A Western Australian native. In our garden. I’m a massive fan of local planting in gardens (and very much loathe the ‘plant water-hungry exotics in Perth gardens’ general philosophy), and xeriscaping (or water-wise planting, which in Perth often becomes a necessity for drought tolerance). People tell me that local plants are ugly. To this, may I present to you a thriving, water-wise Lechenaultia biloba. This is actually what it looks like faded; it’s much brighter after its initial flower:

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Lechenaultia biloba in flower, by Ravenari

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This particular specimen was purchased from Lullfitz Nursery – Specialists in Australian Plants.

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Also, my hand is injured, making art impossible right now (and touch-typing laborious!) Hope it heals soon!

Uh.

So. I write a post asking what you guys want to see me write more of; and my response? To write nothing. That was unexpected. At least for me!

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But I have been working on stuff. And doing stuff. I’d include pictures, but… not this time!

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1. I got accepted into a Masters of Communication via Open University Australia; at Griffith University. This now means I have access to JSTOR, which makes me a happy marshmallow panda.

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2. We went down south to Pemberton and Margaret River and it was all at once; rugged, inspirational, like living in a Ghibli movie (especially Spirited Away), very difficult, challenging, anxiety-inducing, filled with cockroaches, filled with immense beauty, colonised with karri trees, made of awesome Chicken Treat chicken rolls, intoxicated with Duckstein beer (especially altbier), and created with great music. Thanks Hisaishi, for the soundtrack!

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3. I have a list of projects which looks something like this:

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– finish two short stories
– finish long-form fanfiction
– finish Katt’s forest (largest illustration I’ve ever inked)
– outline three science fiction novels
– outline Little Wolverine, a fiction-non-fiction narrative book about shamanism
– first drafts of all of these outlines
– etc.

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4. Things I’m not doing for the next Australian financial year include; working on getting any tarot or oracle decks published. Sorry! I will be building my own personal deck though; and may start offering professional readings. I’ll need to trial a bunch first to make sure the system is effective.

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So this is what’s been happening. Plus a ton of other stuff. Realisations about life. Increased PTSD symptoms. Drafts and sketches and finished illustrations. An upcoming interview in a holistic magazine (will link once it’s published) and finding out that the book on animism in which I have both an article (on Shinto and animism in the works of Hayao Miyazaki) and illustrated the cover art may be getting published soon.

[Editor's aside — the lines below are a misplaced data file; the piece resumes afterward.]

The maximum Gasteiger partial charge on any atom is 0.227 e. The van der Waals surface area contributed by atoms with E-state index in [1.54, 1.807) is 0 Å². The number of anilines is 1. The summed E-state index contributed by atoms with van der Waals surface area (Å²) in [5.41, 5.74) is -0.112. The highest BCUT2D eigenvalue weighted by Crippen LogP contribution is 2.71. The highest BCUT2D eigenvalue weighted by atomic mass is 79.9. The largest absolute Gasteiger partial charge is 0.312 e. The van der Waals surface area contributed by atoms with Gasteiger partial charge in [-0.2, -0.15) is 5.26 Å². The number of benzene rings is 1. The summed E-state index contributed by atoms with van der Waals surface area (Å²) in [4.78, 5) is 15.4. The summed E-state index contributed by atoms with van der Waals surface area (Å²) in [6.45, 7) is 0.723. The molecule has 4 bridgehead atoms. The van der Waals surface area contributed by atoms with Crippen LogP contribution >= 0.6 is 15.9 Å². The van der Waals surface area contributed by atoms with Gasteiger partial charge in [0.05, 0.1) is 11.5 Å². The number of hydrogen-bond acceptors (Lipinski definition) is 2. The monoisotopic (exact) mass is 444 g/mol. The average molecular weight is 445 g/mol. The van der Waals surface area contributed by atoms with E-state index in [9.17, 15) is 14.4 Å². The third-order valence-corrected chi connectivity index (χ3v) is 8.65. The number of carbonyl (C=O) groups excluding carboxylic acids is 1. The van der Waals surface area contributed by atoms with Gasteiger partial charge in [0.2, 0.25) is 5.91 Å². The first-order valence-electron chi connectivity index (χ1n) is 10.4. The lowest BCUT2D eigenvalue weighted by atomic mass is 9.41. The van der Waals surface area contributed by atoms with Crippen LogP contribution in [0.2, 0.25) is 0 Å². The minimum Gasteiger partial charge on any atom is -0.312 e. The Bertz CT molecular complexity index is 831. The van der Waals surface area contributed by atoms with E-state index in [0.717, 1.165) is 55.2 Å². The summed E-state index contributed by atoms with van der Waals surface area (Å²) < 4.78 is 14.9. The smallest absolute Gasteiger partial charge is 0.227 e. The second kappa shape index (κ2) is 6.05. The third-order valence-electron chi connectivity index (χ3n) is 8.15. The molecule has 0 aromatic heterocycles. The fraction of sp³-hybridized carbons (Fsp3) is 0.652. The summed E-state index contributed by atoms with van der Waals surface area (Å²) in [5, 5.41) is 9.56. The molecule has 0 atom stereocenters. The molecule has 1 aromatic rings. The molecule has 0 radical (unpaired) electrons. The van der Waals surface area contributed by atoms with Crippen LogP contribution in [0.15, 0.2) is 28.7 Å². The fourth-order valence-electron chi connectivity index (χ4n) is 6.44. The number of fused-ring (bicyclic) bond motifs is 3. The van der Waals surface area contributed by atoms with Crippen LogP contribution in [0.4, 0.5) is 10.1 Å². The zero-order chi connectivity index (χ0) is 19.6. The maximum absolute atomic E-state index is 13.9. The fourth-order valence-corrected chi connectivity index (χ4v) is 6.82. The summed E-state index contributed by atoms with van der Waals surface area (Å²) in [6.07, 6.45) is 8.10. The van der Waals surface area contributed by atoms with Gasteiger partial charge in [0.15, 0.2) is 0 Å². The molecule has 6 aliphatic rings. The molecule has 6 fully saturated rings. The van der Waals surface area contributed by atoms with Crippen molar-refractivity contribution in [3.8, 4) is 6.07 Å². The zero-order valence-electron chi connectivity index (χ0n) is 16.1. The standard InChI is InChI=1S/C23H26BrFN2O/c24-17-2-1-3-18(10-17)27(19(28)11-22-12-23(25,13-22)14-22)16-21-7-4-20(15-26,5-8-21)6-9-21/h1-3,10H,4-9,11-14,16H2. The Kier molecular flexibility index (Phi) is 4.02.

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I’ve been enjoying the Winter. Wishing it would rain more, storm more tempestuously, and offer more gloom. Wishing that this didn’t cause my friends with arthritis more pain. It’s hard to love weather systems that hurt people. I am dealing with some of this (and living in ‘usually very dry Perth’) by writing a science fiction series set on a planet with a ridiculous amount of rain and storm.

Help me, my pretties.

Hello everyone.
I’ve been wanting to use this blog more, but I’m simply not sure how to go about it. I have so many things I’d like to write about publically, or for the public eye, but how? And who’s interested? So, I’m here to ask for your opinion. What sort of things would you like to read?:

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* Art showcases of other artists (sometimes including interviews)
* My own art (well, I think that’s a given)
* More about my methods as an artist.
* Experiences of being a writer/artist with PTSD / touch phobia
* More about the touch phobia (do you know that my ‘outing myself as someone with a touch phobia’ blog post is the most read and searched for blog post on this whole journal? I am constantly shocked by a) how many others must have it and b) how sad it is that my account is so far one of the most comprehensive online.)
* Information about animal totems as I write new essays.
* Writing information, including some of my processes like plotting, my habit of using script-writing methods to plot novels, and so on.
* Issues with being a mentally ill, female artist on Disability.
* TV and media reviews.
* More about my positions as someone very concerned with media analysis, and about to commence a Masters in Media Studies.
* Some other miscellaneous thing that I’ve forgotten, that you’d like to see more of.

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I worry that this blog is too unfocused. Much in the same way that people are encouraged to ‘specialise’ in their career (sometimes), I feel as though there is pressure on me to post only about one topic all the time. It’s not who I am. I’m an artist AND a writer, it stands to reason that I’d bring different things to the table here. But I’d still like some input as to what you’d most like to see, so I can start thinking about the kind of trajectory I’d like to set this blog on. After all, I’d like to use it more, it’s just sometimes I think all the things I want to write about are too ‘out of no where!’

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Help me, my pretties. My regular and irregular readers. What brought you here? What do you enjoy reading most? What do you think I could write about that I don’t write about now?

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See you in the comments!